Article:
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I was born in Montreal, Canada, in the middle of a blizzard apparently. I’ve always liked the drama of how that sounded, but I just googled the weather on that date and I see no precipitation recorded. I’ll choose to believe the internet is lying.

I used to have a stock catalogue of ‘earliest memories’ in my head, but then I was looking through a box of my mother’s photographs and I realised most of my indelible memories dovetailed very neatly with old pictures; were the memories recollections of actual moments or just flashbacks of images I’d seen when I was little?

My mother ran an art gallery and my dad was a mechanical engineer. They split up when I was about 14, which was a bit of a personal earthquake at the time, and probably closed my carefree childhood chapter and kicked off a turbulent teens phase. 

[My parents] split up when I was about 14, which was a bit of a personal earthquake at the time

But I do think of my childhood as a happy one. School was pretty easy, summers seemed long, misadventures were always at hand.

Above: Godsall was born in Montreal [Photo courtesy of Marc-Olivier Jodoin]. 


As a kid, I always thought I wanted to be a marine biologist. I loved the idea of living on a boat and posing for photographs in front of submarines and as-yet-unidentified specimens of the Carcharodon species. But then the whole biology homework thing kind of got in the way.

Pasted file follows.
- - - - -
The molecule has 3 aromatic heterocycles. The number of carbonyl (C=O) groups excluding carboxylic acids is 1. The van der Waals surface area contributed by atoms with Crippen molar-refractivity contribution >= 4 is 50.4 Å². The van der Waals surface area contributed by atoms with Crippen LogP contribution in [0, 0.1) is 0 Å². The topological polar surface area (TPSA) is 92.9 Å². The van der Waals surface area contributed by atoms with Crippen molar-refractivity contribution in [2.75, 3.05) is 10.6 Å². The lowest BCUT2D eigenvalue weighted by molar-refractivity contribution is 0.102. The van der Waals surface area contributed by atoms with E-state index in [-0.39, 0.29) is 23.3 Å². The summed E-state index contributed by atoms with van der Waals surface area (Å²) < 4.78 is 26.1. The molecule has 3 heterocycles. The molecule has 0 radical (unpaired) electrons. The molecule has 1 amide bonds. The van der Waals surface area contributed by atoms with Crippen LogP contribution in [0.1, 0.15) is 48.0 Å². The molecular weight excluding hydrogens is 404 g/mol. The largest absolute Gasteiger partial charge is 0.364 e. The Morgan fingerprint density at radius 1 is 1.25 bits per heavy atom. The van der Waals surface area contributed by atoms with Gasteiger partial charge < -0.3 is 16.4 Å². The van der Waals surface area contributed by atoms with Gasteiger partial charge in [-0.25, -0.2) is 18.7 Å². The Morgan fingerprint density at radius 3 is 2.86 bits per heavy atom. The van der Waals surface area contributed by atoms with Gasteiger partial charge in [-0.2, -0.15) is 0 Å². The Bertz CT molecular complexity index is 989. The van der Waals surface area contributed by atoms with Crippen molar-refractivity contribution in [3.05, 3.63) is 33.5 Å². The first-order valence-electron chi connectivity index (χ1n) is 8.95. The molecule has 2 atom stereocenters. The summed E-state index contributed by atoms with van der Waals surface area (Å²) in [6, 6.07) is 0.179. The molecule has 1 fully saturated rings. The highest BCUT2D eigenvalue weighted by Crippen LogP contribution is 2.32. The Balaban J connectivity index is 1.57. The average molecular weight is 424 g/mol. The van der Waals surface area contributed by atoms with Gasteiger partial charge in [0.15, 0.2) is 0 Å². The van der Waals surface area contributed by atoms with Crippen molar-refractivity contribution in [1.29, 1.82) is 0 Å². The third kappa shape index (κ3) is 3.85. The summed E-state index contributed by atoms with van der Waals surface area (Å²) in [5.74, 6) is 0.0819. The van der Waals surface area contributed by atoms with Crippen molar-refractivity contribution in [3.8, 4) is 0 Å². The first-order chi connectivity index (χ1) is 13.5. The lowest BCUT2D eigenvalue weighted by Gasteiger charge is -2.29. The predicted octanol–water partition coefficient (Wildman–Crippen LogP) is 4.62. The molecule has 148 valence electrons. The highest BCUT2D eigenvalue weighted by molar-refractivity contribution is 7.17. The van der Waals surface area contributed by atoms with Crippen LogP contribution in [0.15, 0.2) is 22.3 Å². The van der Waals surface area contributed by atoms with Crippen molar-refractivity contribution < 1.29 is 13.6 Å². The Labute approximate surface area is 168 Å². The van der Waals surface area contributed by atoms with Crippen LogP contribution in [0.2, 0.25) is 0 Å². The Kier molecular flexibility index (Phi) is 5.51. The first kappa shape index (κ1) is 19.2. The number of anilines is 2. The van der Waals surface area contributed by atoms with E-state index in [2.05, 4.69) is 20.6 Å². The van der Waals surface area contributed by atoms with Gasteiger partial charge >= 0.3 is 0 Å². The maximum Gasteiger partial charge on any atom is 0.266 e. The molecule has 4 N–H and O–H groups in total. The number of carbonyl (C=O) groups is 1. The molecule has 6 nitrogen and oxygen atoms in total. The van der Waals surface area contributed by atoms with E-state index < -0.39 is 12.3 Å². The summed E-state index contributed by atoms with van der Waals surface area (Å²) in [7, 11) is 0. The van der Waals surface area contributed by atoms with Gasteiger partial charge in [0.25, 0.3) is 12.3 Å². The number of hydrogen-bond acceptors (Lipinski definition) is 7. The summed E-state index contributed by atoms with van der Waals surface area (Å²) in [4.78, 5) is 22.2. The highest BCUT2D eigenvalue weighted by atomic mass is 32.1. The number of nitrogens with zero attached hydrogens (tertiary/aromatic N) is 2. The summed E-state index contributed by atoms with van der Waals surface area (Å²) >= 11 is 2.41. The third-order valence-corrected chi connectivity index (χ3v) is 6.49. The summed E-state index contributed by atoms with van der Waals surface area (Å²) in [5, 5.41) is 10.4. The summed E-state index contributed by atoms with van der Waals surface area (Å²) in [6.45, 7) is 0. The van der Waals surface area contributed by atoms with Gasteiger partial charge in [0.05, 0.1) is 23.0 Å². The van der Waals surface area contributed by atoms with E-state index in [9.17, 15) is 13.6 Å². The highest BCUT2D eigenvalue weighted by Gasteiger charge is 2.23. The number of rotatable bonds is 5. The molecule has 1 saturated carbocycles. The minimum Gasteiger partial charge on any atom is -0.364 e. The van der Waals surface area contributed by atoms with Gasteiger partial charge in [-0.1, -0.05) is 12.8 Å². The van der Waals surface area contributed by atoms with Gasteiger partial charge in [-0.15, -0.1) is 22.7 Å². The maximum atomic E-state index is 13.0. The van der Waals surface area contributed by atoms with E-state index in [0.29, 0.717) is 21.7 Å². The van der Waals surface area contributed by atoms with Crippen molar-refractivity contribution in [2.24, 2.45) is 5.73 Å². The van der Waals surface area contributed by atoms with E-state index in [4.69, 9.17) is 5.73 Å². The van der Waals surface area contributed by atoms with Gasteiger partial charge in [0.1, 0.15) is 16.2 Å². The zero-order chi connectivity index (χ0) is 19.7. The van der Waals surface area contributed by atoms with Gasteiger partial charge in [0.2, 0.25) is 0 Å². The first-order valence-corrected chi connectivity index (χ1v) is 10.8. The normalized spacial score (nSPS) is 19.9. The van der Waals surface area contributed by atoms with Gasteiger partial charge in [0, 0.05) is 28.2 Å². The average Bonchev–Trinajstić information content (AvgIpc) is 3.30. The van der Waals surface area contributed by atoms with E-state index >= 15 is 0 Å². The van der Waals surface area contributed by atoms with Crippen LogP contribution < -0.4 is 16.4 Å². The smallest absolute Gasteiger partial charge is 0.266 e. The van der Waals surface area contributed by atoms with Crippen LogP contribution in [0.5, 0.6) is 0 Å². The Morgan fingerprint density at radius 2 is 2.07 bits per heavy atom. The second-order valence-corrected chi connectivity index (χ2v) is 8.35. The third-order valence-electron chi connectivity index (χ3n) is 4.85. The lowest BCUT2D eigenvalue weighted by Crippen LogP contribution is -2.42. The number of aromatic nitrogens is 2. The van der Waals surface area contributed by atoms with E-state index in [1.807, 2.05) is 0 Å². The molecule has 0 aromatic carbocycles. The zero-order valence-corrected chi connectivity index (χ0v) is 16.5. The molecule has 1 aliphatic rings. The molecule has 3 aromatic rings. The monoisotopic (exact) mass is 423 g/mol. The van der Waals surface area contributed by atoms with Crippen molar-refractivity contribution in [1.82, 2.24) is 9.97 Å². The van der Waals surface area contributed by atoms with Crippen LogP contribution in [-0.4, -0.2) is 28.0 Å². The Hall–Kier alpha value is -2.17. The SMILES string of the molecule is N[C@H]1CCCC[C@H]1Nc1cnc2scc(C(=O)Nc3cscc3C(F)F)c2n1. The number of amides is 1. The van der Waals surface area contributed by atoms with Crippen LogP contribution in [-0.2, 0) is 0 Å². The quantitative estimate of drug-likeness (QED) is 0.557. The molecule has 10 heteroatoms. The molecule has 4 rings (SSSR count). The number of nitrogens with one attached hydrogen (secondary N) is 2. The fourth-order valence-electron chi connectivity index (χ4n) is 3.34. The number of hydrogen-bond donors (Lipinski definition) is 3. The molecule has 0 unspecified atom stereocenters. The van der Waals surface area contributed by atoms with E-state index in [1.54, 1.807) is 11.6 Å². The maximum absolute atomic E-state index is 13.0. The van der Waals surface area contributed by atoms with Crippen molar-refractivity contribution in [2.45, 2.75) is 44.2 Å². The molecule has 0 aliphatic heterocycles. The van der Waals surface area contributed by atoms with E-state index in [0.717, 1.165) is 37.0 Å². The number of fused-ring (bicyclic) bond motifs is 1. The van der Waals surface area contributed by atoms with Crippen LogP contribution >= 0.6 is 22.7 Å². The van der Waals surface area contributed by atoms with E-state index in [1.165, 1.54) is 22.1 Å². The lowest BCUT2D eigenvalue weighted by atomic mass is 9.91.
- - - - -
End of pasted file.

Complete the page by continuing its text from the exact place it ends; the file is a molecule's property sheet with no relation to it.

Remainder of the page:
I was not a great student a lot of the time. Mostly I just day-dreamed and doodled my way through.  

My backup plan, once the whole advertising thing crashes and burns, is still to just go around on steel boats wearing Cousteau-type gear and smoking Gitanes…squinting at navigation charts and pointing knowingly at horizons.

Advertising sounded fun and also a more viable way to pay rent in New York. 

Long before I ever thought about a job in advertising I saw a reel of old Cannes prize winners. It was at a restaurant in Toronto that would project them on the wall as a gimmick. Some of them were so clever and artful – they seemed to be these little motion pictures that were brilliantly distilled.

Above: Godsall worked as editorial assistant at Spy, a New York-based satirical monthly magazine published from 1986 to 1998.


I started off wanting to be journalist and at 23, I joined Spy in New York, with the vague notion that it would involve writing, travel and a certain amount of adventure.